news

Real estate industry slams stamp duty

By webmaster
0

The Real Estate Institute of Australia (REIA) has called on the government to abolish all stamp duty on residential and commercial property.

Speaking at the national Tax Forum, REIA chief executive Amanda Lynch said stamp duty has a “crippling effect” on housing affordability.

“Not only is it inefficient, it is too high and with rates ranging from four per cent to six per cent of the price of an average home (depending on which state or territory you live in), it is unfair and disharmonised,” she said.

According to Ms Lynch, incentives for first home buyers lack uniformity, ranging from no concessions in Tasmania to concessions only available for new homes up to the value of $600,000 in New South Wales. South Australia also places a $250,000 limit on stamp duty concessions.

“Stamp duty is an impediment to labour mobility. It discriminates against those who move to where jobs are and those who need to downsize, predominantly the elderly,” Ms Lynch said.

Evidence that measures need to be put in place to assist first home buyers is highlighted in the REIA’s latest Deposit Power Housing Affordability Report. The report shows a considerable decline in housing affordability over the past 12 months and a decline in the number of first home buyers in the market to 15 per cent; down from 30 per cent in 2009.

“The REIA advocates the replacement of inefficient property taxes with more efficient revenue sources and supports a wide-ranging review of the alternatives,” Ms Lynch said.

Stamp duty must go: REIA

Wednesday, 05 October 2011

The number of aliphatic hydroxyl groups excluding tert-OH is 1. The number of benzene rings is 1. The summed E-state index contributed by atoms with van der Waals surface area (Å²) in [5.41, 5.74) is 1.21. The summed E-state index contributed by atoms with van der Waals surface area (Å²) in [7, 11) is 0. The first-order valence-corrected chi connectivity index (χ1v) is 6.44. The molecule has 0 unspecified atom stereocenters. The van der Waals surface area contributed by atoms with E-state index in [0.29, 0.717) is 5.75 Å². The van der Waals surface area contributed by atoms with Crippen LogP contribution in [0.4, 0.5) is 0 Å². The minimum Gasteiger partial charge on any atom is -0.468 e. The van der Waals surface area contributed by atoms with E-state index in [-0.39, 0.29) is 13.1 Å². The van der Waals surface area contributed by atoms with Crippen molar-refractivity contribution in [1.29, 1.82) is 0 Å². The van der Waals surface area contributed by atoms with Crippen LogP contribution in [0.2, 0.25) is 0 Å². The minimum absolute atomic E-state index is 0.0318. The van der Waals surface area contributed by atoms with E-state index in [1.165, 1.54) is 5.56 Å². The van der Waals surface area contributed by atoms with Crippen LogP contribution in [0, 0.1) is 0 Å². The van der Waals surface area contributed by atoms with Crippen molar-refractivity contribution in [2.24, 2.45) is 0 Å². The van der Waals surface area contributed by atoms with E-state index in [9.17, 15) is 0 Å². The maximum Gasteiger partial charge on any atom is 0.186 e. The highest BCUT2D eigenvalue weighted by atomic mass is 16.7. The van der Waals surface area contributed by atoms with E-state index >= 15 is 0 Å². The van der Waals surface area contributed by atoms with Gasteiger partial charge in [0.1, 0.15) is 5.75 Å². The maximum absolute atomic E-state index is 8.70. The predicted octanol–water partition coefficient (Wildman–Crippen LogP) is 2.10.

Staff Reporter

The Real Estate Institute of Australia (REIA) has called on the government to abolish all stamp duty on residential and commercial property.

Speaking at the national Tax Forum, REIA chief executive Amanda Lynch said stamp duty has a “crippling effect” on housing affordability.

“Not only is it inefficient, it is too high and with rates ranging from four per cent to six per cent of the price of an average home (depending on which state or territory you live in), it is unfair and disharmonised,” she said.

According to Ms Lynch, incentives for first home buyers lack uniformity, ranging from no concessions in Tasmania to concessions only available for new homes up to the value of $600,000 in New South Wales. South Australia also places a $250,000 limit on stamp duty concessions.

“Stamp duty is an impediment to labour mobility. It discriminates against those who move to where jobs are and those who need to downsize, predominantly the elderly,” Ms Lynch said.

Evidence that measures need to be put in place to assist first home buyers is highlighted in the REIA’s latest Deposit Power Housing Affordability Report. The report shows a considerable decline in housing affordability over the past 12 months and a decline in the number of first home buyers in the market to 15 per cent; down from 30 per cent in 2009.

“The REIA advocates the replacement of inefficient property taxes with more efficient revenue sources and supports a wide-ranging review of the alternatives,” Ms Lynch said.

promoted stories

Top Suburbs

Highest annual price growth - click a suburb below to view full profile data:
1.
FAIRLIGHT 46.02%
2.
CASUARINA 44.36%
3.
THE ENTRANCE NORTH 41.09%
4.
ULTIMO 40.67%
5.
LAVENDER BAY 40.2%